How to boost your retirement savings plan
Millions of Americans use their company 401(k) plan to save for retirement. If you qualify for one at work, a 401(k) can be a great way to save money and invest for your future while also getting a tax deduction. But there are limits to the account to consider when putting together your retirement strategy.
Here are some ideas to keep in mind as you save for retirement to help you get the most out of your 401(k) while also experiencing the benefits offered by other types of accounts.
Max out your employer match
As an employee, there's a good chance your company will contribute funds, or "match" your savings, in your 401(k) plan. Depending on where you work, that employer match might be, for example, 50% of every dollar you put in, up to 5% of your salary.
If your annual salary is $60,000 per year, and you contribute 5% of it to your 401(k), that means your 401(k) savings would be:
Your contributions: $3,000
Your employer match (50% of up to 5% of salary): $1,500
Total saved for retirement: $4,500
If you can get an employer match on your 401(k), you should definitely try to contribute enough money to the account to qualify for that full amount of employer matching money. That matching opportunity is part of your overall compensation at your job, but it's almost like “free money" that helps boost your savings. Don't leave it on the table.
Decide whether to make 401(k) contributions up to the maximum limit
What if you want to save even more money than it takes to get that employer match? Should you keep putting additional money into your 401(k)?
For 2021, the IRS lets most people contribute up to $19,500 per year to their 401(k) plans. Employees who are age 50 or older can also make additional “catch-up contributions" of up to $6,500 per year over these limits.
So that's the most you can save every year in your 401(k). However, keep in mind that if you put this money into your 401(k), your money is going to be (hopefully) locked up in that retirement account for a long time. You usually cannot withdraw money from your 401(k) without paying penalties and owing taxes.
Beyond the 401(k):
If you have a 401(k) account and you are already contributing enough to get the full employer match, it could make sense to contribute over your employer match or explore a Roth IRA. If you qualify, a Roth IRA (Individual Retirement Account), can help you save up to $6,000 per year on a post-tax basis. That means when you withdraw the money in retirement, you won't have to pay taxes on it, as you will with 401(k) withdrawals.
Another advantage of a Roth IRA is that the account is more flexible. You can use Roth IRA money to help buy a home or for higher education expenses. A financial advisor can help you determine if a Roth is right for you.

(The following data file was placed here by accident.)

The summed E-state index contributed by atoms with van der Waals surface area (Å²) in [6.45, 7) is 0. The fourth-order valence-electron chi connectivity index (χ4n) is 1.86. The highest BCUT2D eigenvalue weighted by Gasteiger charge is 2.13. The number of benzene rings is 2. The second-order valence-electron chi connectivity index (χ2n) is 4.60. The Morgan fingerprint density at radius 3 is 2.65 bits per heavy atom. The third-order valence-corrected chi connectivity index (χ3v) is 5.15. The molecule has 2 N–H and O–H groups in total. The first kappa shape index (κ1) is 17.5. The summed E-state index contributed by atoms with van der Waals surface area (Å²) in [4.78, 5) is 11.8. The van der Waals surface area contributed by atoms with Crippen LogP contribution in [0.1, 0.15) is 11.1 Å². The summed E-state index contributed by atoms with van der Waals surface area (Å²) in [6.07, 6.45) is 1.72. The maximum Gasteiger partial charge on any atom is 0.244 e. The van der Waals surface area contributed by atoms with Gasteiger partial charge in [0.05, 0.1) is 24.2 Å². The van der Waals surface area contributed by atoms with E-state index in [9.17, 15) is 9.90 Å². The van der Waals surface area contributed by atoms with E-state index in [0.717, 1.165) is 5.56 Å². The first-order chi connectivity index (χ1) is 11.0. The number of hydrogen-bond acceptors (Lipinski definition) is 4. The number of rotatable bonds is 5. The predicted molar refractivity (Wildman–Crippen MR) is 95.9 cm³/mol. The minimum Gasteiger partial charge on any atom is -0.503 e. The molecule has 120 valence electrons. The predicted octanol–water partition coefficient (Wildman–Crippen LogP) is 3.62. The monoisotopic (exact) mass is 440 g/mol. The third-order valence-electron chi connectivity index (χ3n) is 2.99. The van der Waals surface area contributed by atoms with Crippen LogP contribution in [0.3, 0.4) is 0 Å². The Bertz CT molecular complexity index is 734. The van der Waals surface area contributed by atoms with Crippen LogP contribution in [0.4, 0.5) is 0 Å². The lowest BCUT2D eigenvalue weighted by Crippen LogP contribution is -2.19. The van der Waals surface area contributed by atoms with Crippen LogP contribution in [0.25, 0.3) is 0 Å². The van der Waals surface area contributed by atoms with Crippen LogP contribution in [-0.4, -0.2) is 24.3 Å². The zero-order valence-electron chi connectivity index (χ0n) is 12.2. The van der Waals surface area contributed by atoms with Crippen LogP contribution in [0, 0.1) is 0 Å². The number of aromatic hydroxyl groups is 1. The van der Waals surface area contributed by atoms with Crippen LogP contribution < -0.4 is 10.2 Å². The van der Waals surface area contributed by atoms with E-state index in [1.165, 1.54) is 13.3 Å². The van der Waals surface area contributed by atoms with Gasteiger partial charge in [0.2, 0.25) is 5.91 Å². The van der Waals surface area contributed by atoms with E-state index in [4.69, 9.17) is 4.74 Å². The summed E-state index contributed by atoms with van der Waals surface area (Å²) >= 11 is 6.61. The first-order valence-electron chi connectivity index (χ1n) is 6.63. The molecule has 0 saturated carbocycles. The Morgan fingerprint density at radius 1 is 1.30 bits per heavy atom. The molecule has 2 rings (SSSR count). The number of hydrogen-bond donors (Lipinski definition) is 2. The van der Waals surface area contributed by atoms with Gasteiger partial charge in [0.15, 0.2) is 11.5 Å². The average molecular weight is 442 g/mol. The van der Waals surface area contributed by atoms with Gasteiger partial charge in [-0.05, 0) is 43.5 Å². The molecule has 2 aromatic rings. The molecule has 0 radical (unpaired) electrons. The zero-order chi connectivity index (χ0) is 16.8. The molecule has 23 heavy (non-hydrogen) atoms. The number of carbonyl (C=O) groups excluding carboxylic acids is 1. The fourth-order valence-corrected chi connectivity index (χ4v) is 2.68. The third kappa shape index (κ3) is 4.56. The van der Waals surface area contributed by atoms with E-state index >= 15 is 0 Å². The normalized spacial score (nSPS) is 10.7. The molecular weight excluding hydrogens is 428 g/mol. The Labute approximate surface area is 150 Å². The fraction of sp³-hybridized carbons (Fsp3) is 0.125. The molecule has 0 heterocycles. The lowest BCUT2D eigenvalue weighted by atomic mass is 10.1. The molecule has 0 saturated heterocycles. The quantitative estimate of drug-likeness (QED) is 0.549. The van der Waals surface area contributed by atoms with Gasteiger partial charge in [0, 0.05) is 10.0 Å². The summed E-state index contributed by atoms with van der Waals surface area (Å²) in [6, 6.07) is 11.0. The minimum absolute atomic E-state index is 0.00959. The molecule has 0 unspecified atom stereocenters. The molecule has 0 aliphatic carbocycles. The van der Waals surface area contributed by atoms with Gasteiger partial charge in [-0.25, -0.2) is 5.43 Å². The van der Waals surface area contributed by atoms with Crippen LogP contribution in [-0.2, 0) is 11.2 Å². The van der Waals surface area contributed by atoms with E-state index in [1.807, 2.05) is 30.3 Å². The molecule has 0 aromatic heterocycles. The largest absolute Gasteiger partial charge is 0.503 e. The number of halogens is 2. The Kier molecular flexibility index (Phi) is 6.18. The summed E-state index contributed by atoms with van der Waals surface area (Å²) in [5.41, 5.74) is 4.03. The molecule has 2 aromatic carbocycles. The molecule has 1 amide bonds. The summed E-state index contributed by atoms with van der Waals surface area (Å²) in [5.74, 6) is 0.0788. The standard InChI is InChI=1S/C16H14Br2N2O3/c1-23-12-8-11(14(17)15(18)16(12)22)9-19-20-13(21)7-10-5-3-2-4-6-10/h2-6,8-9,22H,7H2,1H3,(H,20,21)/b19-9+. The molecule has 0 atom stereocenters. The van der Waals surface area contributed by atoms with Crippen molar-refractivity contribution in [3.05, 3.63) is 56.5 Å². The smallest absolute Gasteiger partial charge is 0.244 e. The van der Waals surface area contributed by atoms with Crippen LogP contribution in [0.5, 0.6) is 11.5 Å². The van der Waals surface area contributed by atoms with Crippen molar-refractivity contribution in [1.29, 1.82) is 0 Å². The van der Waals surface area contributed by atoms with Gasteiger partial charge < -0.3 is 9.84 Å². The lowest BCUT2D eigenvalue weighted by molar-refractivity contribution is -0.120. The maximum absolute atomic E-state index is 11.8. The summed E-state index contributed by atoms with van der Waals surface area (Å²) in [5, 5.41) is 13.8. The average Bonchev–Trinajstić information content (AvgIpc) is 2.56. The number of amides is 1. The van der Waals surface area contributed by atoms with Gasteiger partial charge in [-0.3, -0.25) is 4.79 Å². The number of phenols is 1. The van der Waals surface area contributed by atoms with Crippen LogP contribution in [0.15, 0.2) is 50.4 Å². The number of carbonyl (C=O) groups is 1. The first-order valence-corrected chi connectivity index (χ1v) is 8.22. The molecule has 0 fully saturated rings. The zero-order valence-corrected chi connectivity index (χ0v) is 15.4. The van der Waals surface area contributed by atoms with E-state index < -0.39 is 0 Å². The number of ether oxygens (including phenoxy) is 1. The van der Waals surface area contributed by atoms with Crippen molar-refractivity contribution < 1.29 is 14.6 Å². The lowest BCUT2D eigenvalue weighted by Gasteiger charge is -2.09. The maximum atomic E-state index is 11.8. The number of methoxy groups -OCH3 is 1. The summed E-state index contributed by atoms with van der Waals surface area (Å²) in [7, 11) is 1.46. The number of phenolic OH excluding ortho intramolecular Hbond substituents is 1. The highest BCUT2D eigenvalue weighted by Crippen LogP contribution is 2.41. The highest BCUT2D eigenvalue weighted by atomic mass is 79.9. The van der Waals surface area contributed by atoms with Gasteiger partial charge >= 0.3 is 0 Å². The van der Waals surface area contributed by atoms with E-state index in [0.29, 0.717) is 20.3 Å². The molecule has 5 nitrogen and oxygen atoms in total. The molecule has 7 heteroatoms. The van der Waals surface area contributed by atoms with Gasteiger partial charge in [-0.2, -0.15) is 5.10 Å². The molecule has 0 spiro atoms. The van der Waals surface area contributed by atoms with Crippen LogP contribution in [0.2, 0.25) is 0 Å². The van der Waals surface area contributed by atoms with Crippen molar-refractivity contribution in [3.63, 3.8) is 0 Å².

Another type of investment account, if you are already contributing as much as you can to your tax-advantaged retirement savings accounts like a 401(k) and Roth IRA, is a taxable brokerage account.
With a brokerage account, you can buy stocks and bonds and other investments. Since this account is not tax-advantaged, you do not get a tax deduction (like a 401(k)), and you are not given tax-free withdrawals later on (like a Roth IRA). Instead, you will owe capital gains tax on any investment profits. If your investments decline in value and you sell at a loss, you might also be able to claim a tax deduction on those investment losses.
A brokerage account is a good way to invest money outside of your retirement savings accounts, especially if you are investing for other medium-term financial goals such as a dream vacation or a home down payment. But keep in mind that investing in stocks and bonds and other financial assets can be risky; market prices can go down as well as up.
Emergency Savings Fund
Saving for retirement is a wonderful goal, and you should try to save as much as you can. However, some people only focus on long-term retirement savings and forget about having cash available for emergencies.
Ideally, in addition to your retirement savings, you should have an emergency fund with three-to-six months' worth of cash in a safe, FDIC-insured bank savings account. The COVID-19 pandemic has taught us that life can be unpredictable and building a solid financial foundation can make a difference. You should try to build up some cash savings that you can use for an emergency at any time without having to withdraw money from your 401(k).
Don't assume that your 401(k) account is the only way to save and invest for the future. If your company offers a 401k, it should be your main retirement savings vehicle. But consider balancing it with other retirement plans and investment accounts so that you can maximize your retirement opportunities.